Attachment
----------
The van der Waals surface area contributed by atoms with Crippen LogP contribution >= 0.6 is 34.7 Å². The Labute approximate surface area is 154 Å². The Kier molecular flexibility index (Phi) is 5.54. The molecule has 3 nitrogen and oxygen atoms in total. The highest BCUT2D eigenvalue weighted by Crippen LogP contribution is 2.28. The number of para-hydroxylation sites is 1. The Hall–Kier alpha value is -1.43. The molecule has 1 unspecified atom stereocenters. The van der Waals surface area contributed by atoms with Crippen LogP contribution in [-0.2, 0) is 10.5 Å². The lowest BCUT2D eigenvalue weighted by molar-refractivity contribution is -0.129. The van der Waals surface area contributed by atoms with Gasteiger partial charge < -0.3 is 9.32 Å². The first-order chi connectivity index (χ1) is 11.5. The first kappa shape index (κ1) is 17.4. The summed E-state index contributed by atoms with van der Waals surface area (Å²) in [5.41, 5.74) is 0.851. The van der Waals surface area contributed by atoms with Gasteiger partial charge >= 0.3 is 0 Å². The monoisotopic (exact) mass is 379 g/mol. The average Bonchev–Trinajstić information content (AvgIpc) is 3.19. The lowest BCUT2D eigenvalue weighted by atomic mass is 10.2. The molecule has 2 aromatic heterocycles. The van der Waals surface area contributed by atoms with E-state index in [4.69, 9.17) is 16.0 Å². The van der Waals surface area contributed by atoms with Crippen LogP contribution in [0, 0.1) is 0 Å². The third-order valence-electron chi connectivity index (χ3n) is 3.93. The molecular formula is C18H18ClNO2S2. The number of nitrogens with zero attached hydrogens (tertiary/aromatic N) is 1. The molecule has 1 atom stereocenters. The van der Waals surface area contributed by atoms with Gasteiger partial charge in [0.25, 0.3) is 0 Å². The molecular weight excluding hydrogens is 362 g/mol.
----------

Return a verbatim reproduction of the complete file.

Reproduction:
The van der Waals surface area contributed by atoms with Crippen LogP contribution >= 0.6 is 34.7 Å². The Labute approximate surface area is 154 Å². The Kier molecular flexibility index (Phi) is 5.54. The molecule has 3 nitrogen and oxygen atoms in total. The highest BCUT2D eigenvalue weighted by Crippen LogP contribution is 2.28. The number of para-hydroxylation sites is 1. The Hall–Kier alpha value is -1.43. The molecule has 1 unspecified atom stereocenters. The van der Waals surface area contributed by atoms with Crippen LogP contribution in [-0.2, 0) is 10.5 Å². The lowest BCUT2D eigenvalue weighted by molar-refractivity contribution is -0.129. The van der Waals surface area contributed by atoms with Gasteiger partial charge < -0.3 is 9.32 Å². The first-order chi connectivity index (χ1) is 11.5. The first kappa shape index (κ1) is 17.4. The summed E-state index contributed by atoms with van der Waals surface area (Å²) in [5.41, 5.74) is 0.851. The van der Waals surface area contributed by atoms with Gasteiger partial charge >= 0.3 is 0 Å². The monoisotopic (exact) mass is 379 g/mol. The average Bonchev–Trinajstić information content (AvgIpc) is 3.19. The lowest BCUT2D eigenvalue weighted by atomic mass is 10.2. The molecule has 2 aromatic heterocycles. The van der Waals surface area contributed by atoms with E-state index in [4.69, 9.17) is 16.0 Å². The van der Waals surface area contributed by atoms with Crippen LogP contribution in [0, 0.1) is 0 Å². The third-order valence-electron chi connectivity index (χ3n) is 3.93. The molecular formula is C18H18ClNO2S2. The number of nitrogens with zero attached hydrogens (tertiary/aromatic N) is 1. The molecule has 1 atom stereocenters. The van der Waals surface area contributed by atoms with Gasteiger partial charge in [0.25, 0.3) is 0 Å². The molecular weight excluding hydrogens is 362 g/mol.